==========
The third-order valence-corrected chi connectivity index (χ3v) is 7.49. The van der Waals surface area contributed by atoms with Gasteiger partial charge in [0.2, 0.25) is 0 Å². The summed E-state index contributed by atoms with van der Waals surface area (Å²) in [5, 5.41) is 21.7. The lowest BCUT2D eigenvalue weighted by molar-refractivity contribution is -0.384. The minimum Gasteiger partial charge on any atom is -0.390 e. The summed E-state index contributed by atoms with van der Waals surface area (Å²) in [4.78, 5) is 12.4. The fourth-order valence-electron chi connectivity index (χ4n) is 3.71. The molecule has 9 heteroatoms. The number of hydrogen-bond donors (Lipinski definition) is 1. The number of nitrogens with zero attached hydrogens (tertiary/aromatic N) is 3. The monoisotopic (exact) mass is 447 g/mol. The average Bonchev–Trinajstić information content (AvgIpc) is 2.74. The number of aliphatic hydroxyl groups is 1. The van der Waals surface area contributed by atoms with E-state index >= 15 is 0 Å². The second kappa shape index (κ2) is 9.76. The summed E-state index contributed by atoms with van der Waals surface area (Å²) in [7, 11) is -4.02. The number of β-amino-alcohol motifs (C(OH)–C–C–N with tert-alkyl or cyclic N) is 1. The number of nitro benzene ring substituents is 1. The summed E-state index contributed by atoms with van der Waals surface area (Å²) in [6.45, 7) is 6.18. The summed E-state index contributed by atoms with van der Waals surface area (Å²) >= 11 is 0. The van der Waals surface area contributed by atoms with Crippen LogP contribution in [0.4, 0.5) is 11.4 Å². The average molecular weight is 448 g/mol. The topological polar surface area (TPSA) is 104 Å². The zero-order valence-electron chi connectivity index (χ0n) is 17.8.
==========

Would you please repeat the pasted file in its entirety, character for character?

The third-order valence-corrected chi connectivity index (χ3v) is 7.49. The van der Waals surface area contributed by atoms with Gasteiger partial charge in [0.2, 0.25) is 0 Å². The summed E-state index contributed by atoms with van der Waals surface area (Å²) in [5, 5.41) is 21.7. The lowest BCUT2D eigenvalue weighted by molar-refractivity contribution is -0.384. The minimum Gasteiger partial charge on any atom is -0.390 e. The summed E-state index contributed by atoms with van der Waals surface area (Å²) in [4.78, 5) is 12.4. The fourth-order valence-electron chi connectivity index (χ4n) is 3.71. The molecule has 9 heteroatoms. The number of hydrogen-bond donors (Lipinski definition) is 1. The number of nitrogens with zero attached hydrogens (tertiary/aromatic N) is 3. The monoisotopic (exact) mass is 447 g/mol. The average Bonchev–Trinajstić information content (AvgIpc) is 2.74. The number of aliphatic hydroxyl groups is 1. The van der Waals surface area contributed by atoms with E-state index >= 15 is 0 Å². The second kappa shape index (κ2) is 9.76. The summed E-state index contributed by atoms with van der Waals surface area (Å²) in [7, 11) is -4.02. The number of β-amino-alcohol motifs (C(OH)–C–C–N with tert-alkyl or cyclic N) is 1. The number of nitro benzene ring substituents is 1. The summed E-state index contributed by atoms with van der Waals surface area (Å²) in [6.45, 7) is 6.18. The summed E-state index contributed by atoms with van der Waals surface area (Å²) >= 11 is 0. The van der Waals surface area contributed by atoms with Crippen LogP contribution in [0.4, 0.5) is 11.4 Å². The average molecular weight is 448 g/mol. The topological polar surface area (TPSA) is 104 Å². The zero-order valence-electron chi connectivity index (χ0n) is 17.8.